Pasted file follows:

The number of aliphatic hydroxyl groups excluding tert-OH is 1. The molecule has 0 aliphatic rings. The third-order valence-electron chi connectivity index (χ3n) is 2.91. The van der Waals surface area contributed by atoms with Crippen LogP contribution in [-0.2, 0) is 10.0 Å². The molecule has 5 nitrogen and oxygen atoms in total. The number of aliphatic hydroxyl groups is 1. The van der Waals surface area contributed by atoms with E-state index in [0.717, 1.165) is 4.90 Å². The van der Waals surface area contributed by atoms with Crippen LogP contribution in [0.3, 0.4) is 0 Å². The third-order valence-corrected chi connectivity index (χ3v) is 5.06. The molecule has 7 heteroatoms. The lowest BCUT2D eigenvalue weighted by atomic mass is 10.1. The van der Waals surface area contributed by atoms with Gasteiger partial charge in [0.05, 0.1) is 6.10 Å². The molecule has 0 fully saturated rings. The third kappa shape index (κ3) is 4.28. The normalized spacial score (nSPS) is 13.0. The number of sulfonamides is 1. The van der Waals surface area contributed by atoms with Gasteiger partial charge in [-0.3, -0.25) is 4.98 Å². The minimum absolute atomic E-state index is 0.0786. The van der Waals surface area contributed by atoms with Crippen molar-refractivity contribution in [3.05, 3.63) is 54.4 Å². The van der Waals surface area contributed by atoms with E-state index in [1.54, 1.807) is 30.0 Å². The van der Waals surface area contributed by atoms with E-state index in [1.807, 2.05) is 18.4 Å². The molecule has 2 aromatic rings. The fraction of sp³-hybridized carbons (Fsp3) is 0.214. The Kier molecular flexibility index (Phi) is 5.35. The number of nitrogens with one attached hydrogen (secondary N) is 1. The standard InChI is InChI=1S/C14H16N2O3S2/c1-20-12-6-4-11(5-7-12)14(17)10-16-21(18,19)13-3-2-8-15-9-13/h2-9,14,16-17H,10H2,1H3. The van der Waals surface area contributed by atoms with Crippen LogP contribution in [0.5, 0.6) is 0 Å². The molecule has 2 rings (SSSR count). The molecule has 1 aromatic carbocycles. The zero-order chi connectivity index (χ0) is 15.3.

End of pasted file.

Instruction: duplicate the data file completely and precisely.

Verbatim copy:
The number of aliphatic hydroxyl groups excluding tert-OH is 1. The molecule has 0 aliphatic rings. The third-order valence-electron chi connectivity index (χ3n) is 2.91. The van der Waals surface area contributed by atoms with Crippen LogP contribution in [-0.2, 0) is 10.0 Å². The molecule has 5 nitrogen and oxygen atoms in total. The number of aliphatic hydroxyl groups is 1. The van der Waals surface area contributed by atoms with E-state index in [0.717, 1.165) is 4.90 Å². The van der Waals surface area contributed by atoms with Crippen LogP contribution in [0.3, 0.4) is 0 Å². The third-order valence-corrected chi connectivity index (χ3v) is 5.06. The molecule has 7 heteroatoms. The lowest BCUT2D eigenvalue weighted by atomic mass is 10.1. The van der Waals surface area contributed by atoms with Gasteiger partial charge in [0.05, 0.1) is 6.10 Å². The molecule has 0 fully saturated rings. The third kappa shape index (κ3) is 4.28. The normalized spacial score (nSPS) is 13.0. The number of sulfonamides is 1. The van der Waals surface area contributed by atoms with Gasteiger partial charge in [-0.3, -0.25) is 4.98 Å². The minimum absolute atomic E-state index is 0.0786. The van der Waals surface area contributed by atoms with Crippen molar-refractivity contribution in [3.05, 3.63) is 54.4 Å². The van der Waals surface area contributed by atoms with E-state index in [1.54, 1.807) is 30.0 Å². The van der Waals surface area contributed by atoms with E-state index in [1.807, 2.05) is 18.4 Å². The molecule has 2 aromatic rings. The fraction of sp³-hybridized carbons (Fsp3) is 0.214. The Kier molecular flexibility index (Phi) is 5.35. The number of nitrogens with one attached hydrogen (secondary N) is 1. The standard InChI is InChI=1S/C14H16N2O3S2/c1-20-12-6-4-11(5-7-12)14(17)10-16-21(18,19)13-3-2-8-15-9-13/h2-9,14,16-17H,10H2,1H3. The van der Waals surface area contributed by atoms with Crippen LogP contribution in [0.5, 0.6) is 0 Å². The molecule has 2 rings (SSSR count). The molecule has 1 aromatic carbocycles. The zero-order chi connectivity index (χ0) is 15.3.